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Why a Decision on the Construction Statute of Repose Matters for Coverage in Oregon



My colleagues Stacey Martinson and Christi Taylor posted an excellent summary on our From the Ground Up blog of a new Oregon Supreme Court decision—Shell v. Schollander Companies, Inc., 350 Or 552 (2016)—on when Oregon's ten-year statute of ultimate repose begins to run in a case involving a construction contract, but also negligence claims for defective construction. (The statute of ultimate repose sets the absolute last date on which a suit can be brought, no matter when the problem was discovered). The factual background of this particular dispute over which of two competing statutes apply is somewhat complicated, so please read their post to get the full story. For our purposes, here's the important point: if you are suing a contractor with whom you have a written contract because of shoddy work, you have to sue within ten years of when the defective work was done, not ten years from when the contract was complete.

Why does this matter from a coverage perspective? Well, consider the intersection of construction contract law and insurance law. A general liability insurance policy will often be the only asset that a general contractor, developer, or subcontractor will have that can satisfy a claim for money damages. Suing a contractor in a way that does not trigger their insurance company's coverage obligation is a fool's errand—there will likely be no pot of money at the end of the construction litigation rainbow. And at least in Oregon, a complaint needs to very carefully avoid giving an insurer an excuse to deny a defense, because in Oregon, there is no "downside risk" to denying a defense.

But general liability insurance policies contain an exclusion for breach of contract claims—the justification is that the policies, which expressly cover property damage or bodily injury, are not performance bonds or a warranty of perfect work. If a contractor is sued merely for breach of contract, and not also for negligence, it is likely (at least in Oregon) that the insurance company will not agree to defend the case, and therefore will offer nothing in settlement—even if the plaintiff alleges that property damage resulted from the contractor's breach of the contract.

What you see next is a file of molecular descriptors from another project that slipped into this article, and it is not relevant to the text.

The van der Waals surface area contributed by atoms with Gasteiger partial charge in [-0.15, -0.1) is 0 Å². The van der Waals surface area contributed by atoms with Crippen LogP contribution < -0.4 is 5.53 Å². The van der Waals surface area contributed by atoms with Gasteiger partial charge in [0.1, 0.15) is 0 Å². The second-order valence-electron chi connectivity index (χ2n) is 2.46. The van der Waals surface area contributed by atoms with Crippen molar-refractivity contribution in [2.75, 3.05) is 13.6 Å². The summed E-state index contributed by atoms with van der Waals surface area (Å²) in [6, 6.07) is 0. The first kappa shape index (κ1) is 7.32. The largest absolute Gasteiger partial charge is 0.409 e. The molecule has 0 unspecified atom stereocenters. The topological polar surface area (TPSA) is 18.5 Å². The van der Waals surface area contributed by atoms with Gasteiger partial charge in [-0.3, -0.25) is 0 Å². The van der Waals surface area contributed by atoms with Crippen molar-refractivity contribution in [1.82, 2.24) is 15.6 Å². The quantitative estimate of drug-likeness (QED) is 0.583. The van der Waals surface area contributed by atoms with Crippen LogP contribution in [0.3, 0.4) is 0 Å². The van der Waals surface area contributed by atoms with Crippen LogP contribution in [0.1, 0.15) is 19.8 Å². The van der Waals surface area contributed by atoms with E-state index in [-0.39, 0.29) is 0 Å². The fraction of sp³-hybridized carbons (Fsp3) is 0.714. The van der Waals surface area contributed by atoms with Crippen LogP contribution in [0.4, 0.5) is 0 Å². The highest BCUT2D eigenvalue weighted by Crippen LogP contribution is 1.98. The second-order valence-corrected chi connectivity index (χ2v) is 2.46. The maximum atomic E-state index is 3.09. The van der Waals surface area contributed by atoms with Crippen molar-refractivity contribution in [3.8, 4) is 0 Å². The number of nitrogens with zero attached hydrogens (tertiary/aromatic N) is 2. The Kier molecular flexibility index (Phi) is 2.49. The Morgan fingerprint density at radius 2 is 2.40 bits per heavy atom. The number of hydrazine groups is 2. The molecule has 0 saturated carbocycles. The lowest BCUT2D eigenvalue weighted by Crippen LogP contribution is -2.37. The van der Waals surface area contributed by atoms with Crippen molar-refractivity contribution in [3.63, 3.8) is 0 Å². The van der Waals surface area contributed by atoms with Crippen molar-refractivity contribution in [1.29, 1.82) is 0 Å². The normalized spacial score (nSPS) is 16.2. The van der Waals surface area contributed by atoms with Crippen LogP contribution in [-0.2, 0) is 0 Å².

That is why almost all suits filed against developers and contractors in Oregon allege both breach of contract and negligence claims, and allege that not only was the work done not up to snuff according to the contract, but that it was deficient as measured by a negligence standard, and resulted in property damage (typically, what is alleged is rain getting through the exterior envelope to structural portions of the building).

But the new decision in Shell says that in exactly those situations, the statute of repose is much shorter than many had assumed—ten years from when the defective work was done, not from when the contract is complete. (And also no later than six years from when the problem was discovered, if the "discovery rule" applies).  That raises the possibility that every Oregon construction defect case (or at least every one that seeks to trigger coverage) must be filed within that shorter time horizon.

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